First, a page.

â€œTelephone Conversationâ€ qualifies as a piece of literature because it demonstrates both a universal message and an excellence of form. The universal message is that people who have a darker skin tone had more obstacles/hardships in their lives than those who are lighter. It has an excellence of form because of the way it was written, such as manner in which certain things were omitted. It also is written in a way that I can only describe as â€œrushedâ€. The text reads well, and doesnâ€™t waste any time conveying its message.
Skin tone, in the 1960â€™s, was a major factor in many places. In â€œTelephone Conversationâ€ a man is trying to convince a woman to show him an apartment so that he may rent it. She asks him what color he is, and when he tells her, she automatically turns off (like as if there is a thick wall between her and the phone, like that blank look you see in peoples eyes when they have made up their mind and you cant change it. Then she repeatedly asks him if he is light or dark. That is all that matters to her, and because he is dark, he doesnâ€™t get the apartment.
The form of this piece qualifies as excellent. Phrases such as â€œI saidâ€ or â€œShe saidâ€ are omitted to give you the impression that this conversation is happening right now, in the present. In place of these are capital letters which indicate that the landlord is speaking and normal text format to indicate that the man is speaking. Also, capital letters are often used to indicate harshness. The woman is being harsh on the man, and the capital letters double as an indicator of her tone of voice.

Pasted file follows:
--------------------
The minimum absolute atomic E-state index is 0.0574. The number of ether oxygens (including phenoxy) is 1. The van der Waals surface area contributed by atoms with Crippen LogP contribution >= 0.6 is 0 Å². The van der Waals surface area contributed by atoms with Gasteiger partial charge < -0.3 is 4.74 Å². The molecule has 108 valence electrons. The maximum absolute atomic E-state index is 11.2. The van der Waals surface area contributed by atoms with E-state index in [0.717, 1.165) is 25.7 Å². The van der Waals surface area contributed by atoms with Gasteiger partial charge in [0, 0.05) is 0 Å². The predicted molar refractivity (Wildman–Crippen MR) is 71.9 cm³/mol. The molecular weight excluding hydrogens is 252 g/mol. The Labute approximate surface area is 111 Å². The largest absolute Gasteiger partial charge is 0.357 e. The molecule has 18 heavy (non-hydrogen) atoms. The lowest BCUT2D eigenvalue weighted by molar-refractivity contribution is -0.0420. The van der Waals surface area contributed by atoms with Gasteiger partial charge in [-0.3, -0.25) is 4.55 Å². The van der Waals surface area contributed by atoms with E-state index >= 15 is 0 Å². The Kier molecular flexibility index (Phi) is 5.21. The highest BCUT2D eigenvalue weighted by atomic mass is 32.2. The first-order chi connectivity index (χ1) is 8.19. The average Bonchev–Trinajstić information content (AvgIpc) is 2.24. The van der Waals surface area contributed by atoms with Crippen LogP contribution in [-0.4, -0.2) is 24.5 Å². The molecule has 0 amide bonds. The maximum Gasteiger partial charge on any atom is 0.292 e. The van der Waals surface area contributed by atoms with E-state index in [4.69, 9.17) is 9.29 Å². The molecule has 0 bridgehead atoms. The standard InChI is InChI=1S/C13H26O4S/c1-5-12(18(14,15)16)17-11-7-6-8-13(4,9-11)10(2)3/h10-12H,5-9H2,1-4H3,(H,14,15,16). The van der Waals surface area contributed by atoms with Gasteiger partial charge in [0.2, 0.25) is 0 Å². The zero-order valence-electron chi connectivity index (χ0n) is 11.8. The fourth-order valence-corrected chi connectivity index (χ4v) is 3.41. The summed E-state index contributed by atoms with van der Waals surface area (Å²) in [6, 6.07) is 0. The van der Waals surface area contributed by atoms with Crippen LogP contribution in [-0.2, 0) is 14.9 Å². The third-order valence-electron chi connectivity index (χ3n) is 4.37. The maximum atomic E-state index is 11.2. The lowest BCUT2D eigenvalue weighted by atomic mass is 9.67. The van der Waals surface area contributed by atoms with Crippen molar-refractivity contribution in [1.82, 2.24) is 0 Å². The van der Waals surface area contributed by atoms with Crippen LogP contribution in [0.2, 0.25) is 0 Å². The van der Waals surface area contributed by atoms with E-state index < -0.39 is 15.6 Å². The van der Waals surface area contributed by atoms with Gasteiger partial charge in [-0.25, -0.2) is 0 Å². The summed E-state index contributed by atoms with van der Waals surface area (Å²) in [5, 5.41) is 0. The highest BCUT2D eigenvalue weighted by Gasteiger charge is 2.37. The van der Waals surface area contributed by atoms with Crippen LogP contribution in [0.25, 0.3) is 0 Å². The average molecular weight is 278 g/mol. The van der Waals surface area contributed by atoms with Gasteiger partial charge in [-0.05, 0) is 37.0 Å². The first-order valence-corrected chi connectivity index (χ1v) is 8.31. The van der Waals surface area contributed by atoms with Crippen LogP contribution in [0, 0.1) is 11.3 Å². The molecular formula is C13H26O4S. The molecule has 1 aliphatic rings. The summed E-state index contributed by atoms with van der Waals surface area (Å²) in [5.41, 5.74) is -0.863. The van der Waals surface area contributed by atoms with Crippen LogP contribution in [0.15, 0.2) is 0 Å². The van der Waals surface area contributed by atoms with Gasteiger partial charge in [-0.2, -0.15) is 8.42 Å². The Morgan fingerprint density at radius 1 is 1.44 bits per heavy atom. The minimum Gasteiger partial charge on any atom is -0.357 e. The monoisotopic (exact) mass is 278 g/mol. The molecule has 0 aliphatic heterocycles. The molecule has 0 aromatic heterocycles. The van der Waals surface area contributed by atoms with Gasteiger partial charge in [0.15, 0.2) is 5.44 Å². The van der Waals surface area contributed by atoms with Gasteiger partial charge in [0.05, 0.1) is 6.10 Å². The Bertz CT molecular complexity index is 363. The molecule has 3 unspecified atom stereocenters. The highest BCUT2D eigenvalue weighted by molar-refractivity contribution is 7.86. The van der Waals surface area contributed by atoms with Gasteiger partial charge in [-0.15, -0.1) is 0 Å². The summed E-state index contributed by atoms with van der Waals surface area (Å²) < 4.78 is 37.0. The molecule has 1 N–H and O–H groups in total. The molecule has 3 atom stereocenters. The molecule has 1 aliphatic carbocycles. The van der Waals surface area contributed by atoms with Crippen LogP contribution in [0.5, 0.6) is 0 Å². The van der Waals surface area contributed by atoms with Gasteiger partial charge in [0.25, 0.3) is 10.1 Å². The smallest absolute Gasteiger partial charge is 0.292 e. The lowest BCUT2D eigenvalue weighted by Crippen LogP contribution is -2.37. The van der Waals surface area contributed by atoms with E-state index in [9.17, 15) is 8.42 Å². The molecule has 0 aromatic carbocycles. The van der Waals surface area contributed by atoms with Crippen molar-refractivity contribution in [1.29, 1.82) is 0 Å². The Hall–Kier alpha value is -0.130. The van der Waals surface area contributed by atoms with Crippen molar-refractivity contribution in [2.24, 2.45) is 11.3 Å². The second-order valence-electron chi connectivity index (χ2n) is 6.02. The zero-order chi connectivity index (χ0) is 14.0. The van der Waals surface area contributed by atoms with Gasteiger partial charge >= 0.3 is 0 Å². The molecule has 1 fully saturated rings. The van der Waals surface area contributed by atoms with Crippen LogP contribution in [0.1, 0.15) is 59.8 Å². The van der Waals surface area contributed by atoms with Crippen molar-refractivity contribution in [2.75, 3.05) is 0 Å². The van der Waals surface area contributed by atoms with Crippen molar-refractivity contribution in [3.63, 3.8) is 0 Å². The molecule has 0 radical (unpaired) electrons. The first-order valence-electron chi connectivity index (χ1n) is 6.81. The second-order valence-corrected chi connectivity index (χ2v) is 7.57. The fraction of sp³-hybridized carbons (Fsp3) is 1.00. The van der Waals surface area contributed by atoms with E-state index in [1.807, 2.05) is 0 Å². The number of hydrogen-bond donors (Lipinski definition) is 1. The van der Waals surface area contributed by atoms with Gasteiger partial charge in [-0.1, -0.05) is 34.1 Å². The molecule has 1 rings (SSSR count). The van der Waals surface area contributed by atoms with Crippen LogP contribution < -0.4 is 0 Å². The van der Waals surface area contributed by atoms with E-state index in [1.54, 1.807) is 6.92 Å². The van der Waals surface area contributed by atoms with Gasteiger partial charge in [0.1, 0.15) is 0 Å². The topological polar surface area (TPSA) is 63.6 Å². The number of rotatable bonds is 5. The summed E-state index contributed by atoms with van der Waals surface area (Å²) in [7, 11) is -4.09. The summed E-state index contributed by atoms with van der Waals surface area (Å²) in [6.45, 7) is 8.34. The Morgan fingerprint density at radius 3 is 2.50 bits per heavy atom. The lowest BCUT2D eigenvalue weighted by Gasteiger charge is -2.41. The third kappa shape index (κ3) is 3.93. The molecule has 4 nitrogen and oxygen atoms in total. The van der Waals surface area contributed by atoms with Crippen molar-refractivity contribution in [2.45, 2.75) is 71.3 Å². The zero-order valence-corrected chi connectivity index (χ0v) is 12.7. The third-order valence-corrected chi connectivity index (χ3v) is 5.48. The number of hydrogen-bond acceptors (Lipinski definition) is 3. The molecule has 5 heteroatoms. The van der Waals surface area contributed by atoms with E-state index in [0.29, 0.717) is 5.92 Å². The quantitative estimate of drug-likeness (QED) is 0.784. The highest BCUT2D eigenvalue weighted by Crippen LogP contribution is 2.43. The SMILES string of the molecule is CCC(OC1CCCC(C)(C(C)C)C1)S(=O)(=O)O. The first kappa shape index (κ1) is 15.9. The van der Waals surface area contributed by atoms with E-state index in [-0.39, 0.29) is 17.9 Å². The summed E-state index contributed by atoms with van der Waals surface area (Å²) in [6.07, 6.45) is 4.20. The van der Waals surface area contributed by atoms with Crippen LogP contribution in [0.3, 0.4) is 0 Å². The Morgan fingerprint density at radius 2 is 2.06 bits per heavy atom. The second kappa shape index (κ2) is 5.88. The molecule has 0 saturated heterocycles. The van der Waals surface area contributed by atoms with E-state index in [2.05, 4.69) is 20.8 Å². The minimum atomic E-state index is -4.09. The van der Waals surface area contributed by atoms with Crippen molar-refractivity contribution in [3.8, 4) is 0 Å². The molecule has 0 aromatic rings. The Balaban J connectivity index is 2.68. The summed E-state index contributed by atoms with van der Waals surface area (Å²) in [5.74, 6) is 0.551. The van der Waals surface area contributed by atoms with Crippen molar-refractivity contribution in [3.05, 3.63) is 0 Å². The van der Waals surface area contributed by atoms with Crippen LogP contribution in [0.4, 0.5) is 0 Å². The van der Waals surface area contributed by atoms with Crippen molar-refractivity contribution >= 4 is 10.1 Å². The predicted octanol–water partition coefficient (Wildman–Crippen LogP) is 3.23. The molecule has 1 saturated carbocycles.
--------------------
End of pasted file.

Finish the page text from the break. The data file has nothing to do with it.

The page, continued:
While reading this piece, I felt as if I were right there, in that cramped little telephone booth with him. I was so close that I could feel his heart rate quicken as he becomes just a little distressed, feel the muscles in his jaw clench as he bi t his lip and told himself to say the right things, and not the wrong things.